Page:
698 Macaques Inoculated with a Pathogenic Simian-Human Immunodeficiency Virus Develop Disruption of the Blood-brain Barrier Early after Inoculation E. B. Stephens*, E. Pacyniak, N. E. J. Berman, D. K. Singh Univ of Kansas Med Ctr, Kansas City
Background: Previous studies have shown that at the end stage of neuroAIDS in humans and macaques the blood brain barrier (BBB) is disrupted. No studies have examined the integrity of the BBB during acute stages of infection. Simian-human immunodeficiency virus (SHIV) is a chimeric virus with the tat,rev, vpu, and env genes from HIV-1 in the genetic background of pathogenic SIV. It is capable of early neuro-invasion and causes encephalitis in macaques. Previously, we showed that pig-tailed macaques inoculated with pathogenic SHIV50OLNV developed astrocytosis and virus could be detected in the majority of brain regions analyzed.
Methods: In this study, we investigated the integrity of the blood brain barrier (BBB) in 5 pig-tailed macaques inoculated with pathogenic SHIV50OLNV and sacrificed after 2 weeks. Whole brain sections were prepared and integrity of the blood brain barrier was assessed by immunohistochemical staining for fibrinogen. The extravasation of fibrinogen, a high molecular weight plasma protein, in the neural parenchyma was used as the marker for disruption of the BBB.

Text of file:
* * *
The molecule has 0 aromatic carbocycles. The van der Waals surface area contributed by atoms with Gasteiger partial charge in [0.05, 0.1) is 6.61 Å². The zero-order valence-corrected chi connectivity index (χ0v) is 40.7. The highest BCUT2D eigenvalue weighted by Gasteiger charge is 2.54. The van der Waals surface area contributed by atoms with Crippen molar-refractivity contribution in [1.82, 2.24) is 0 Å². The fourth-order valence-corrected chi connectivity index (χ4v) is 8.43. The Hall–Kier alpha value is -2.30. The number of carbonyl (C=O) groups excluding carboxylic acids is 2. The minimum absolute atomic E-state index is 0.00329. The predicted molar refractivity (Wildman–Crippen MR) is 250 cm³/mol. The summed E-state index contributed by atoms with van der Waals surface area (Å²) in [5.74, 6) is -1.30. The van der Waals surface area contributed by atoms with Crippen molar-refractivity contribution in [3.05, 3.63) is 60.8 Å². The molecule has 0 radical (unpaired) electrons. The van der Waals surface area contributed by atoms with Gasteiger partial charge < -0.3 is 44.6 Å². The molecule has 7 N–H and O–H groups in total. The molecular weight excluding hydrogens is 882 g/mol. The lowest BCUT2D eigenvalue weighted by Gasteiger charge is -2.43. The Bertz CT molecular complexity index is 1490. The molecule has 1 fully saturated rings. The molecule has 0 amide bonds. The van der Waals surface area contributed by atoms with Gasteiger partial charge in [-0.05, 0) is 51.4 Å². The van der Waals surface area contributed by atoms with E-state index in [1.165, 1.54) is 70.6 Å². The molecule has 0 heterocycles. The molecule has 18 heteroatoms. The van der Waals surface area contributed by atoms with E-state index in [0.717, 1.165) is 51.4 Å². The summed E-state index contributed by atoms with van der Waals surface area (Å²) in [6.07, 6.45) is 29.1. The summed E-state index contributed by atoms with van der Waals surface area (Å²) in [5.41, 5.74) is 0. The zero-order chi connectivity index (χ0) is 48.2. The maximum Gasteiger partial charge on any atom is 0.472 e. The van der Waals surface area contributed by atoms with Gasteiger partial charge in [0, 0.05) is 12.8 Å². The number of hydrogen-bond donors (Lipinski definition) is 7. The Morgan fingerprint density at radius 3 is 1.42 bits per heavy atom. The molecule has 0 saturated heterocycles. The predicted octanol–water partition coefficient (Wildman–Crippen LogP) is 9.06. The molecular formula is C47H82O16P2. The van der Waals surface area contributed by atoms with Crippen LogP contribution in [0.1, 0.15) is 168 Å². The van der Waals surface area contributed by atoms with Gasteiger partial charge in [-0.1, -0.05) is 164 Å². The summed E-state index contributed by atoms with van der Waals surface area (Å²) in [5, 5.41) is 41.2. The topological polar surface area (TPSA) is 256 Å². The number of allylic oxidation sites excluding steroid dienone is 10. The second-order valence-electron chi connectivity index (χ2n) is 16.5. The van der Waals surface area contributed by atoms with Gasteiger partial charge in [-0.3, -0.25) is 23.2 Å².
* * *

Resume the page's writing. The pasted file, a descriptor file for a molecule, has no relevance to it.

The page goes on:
Results: The results of our immunohistochemical analysis revealed disruption of the BBB in all 5 macaques inoculated with pathogenic SHIV50OLNV. Staining for fibrinogen and albumin was highest around the large blood vessels of the subcortical regions of the brain and least intense in the cortical regions. Expression of zona occludens 1 (ZO-1), a marker of integrity of tight junctions, was found to be decreased in the brains of macaques with BBB disruption. In contrast, uninoculated macaques or macaques inoculated with a non-pathogenic SHIV for over 1 year that developed no significant drop in CD4+ T-cell levels, exhibited no disruption of the BBB.
Conclusions: These results represent the first documentation that the BBB is transiently disrupted during the acute stage of infection by lentiviruses and may partly explain the viral neuro-invasion and astrocytosis that occurs at the early stages of infection.